Versado Reserva Ancient Malbec 2014 ($60, not released yet, 93 points) — The 2014 version of the Ancient old-vine Malbec follows closely in line with the 2013 vintage. A wow nose of rich, deep currants, plums, anise with elegant spice notes, minerals and swirling earthy/savoury accents. It still needs a bit of time to integrate all those moving parts in the mouth, but shows depth of fruit, concentration and plenty of spicy/savoury goodness through a finessed finish.
Versado Malbec 2014 ($23, Vintages stores and widely available now, 90 points) — The same attention to detail and winemaking goes into the Versado entry-level wine as the top one, so this little beauty offers a snap shot of Malbec at its best. Very nice aromas of blackberries, plums, brambly raspberries, savoury spices and a certain earthiness. It’s quite thick and juicy on the palate with a fine balance between rich and savoury dark fruits, spice, tannins and balancing acidity on the finish.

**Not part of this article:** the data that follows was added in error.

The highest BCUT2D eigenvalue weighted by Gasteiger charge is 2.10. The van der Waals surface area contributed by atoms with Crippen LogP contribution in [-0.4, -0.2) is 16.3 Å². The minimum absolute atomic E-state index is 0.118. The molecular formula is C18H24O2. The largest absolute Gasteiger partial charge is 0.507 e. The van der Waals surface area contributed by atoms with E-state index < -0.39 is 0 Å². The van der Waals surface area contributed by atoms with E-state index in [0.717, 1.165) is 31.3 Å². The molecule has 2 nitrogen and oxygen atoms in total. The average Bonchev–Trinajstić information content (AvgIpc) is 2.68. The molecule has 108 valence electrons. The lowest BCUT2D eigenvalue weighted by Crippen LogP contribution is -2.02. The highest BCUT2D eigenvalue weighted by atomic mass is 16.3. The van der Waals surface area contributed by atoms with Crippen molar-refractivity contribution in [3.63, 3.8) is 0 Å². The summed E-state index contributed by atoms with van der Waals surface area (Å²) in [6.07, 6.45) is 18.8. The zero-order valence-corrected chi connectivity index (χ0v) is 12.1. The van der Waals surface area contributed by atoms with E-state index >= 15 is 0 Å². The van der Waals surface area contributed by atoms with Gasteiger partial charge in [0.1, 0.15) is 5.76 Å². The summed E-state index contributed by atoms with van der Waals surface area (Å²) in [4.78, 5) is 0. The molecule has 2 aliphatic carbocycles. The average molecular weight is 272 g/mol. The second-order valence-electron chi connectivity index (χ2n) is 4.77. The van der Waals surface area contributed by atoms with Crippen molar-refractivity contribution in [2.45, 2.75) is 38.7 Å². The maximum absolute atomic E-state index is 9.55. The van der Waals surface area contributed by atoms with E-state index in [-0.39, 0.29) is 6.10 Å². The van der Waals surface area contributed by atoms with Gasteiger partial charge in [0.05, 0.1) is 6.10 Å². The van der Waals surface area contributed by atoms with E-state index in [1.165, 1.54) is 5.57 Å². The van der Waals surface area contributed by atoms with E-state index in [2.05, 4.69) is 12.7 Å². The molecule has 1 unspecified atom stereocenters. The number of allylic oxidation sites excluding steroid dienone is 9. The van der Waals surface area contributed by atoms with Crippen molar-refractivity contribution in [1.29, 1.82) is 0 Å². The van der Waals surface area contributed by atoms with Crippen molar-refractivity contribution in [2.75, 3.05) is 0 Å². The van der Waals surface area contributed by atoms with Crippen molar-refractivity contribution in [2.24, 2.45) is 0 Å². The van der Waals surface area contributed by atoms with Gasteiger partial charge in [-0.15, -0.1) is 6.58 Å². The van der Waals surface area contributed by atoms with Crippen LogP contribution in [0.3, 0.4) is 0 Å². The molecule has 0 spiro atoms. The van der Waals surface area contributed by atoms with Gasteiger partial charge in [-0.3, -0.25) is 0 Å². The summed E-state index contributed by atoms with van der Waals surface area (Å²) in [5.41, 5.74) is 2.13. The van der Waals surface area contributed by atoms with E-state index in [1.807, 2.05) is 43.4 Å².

Versado Malbec 2015 ($23, 91 points) — In the 2015 version, look for more red fruits, dried herbs, anise/licorice and spice notes. On the palate, the red fruits are joined by plums, blackberries and herbal/spicy notes with enough juicy acidity to propel it through the finish.
In Ontario Versado wines are represented by Cru Wine Merchants.
Winemaker Ann Sperling is all about organically and biodynamically farmed fruit and minimal intervention in the winery. It is her mantra at Southbrook in Niagara and certainly at her family’s namesake winery in Kelowna.
She is a believer in the holistic approach to winemaking, that good things come from an eco-system that isn’t constantly bombarded with unneeded chemicals to control all manner of pest and pestilence.
Sperling Vineyards, established in 1925, has become a vinous reality producing elegant wines of character through the vision and partnership of Ann and Susan Sperling, along with their husbands, Peter Gamble and Paul Richardson.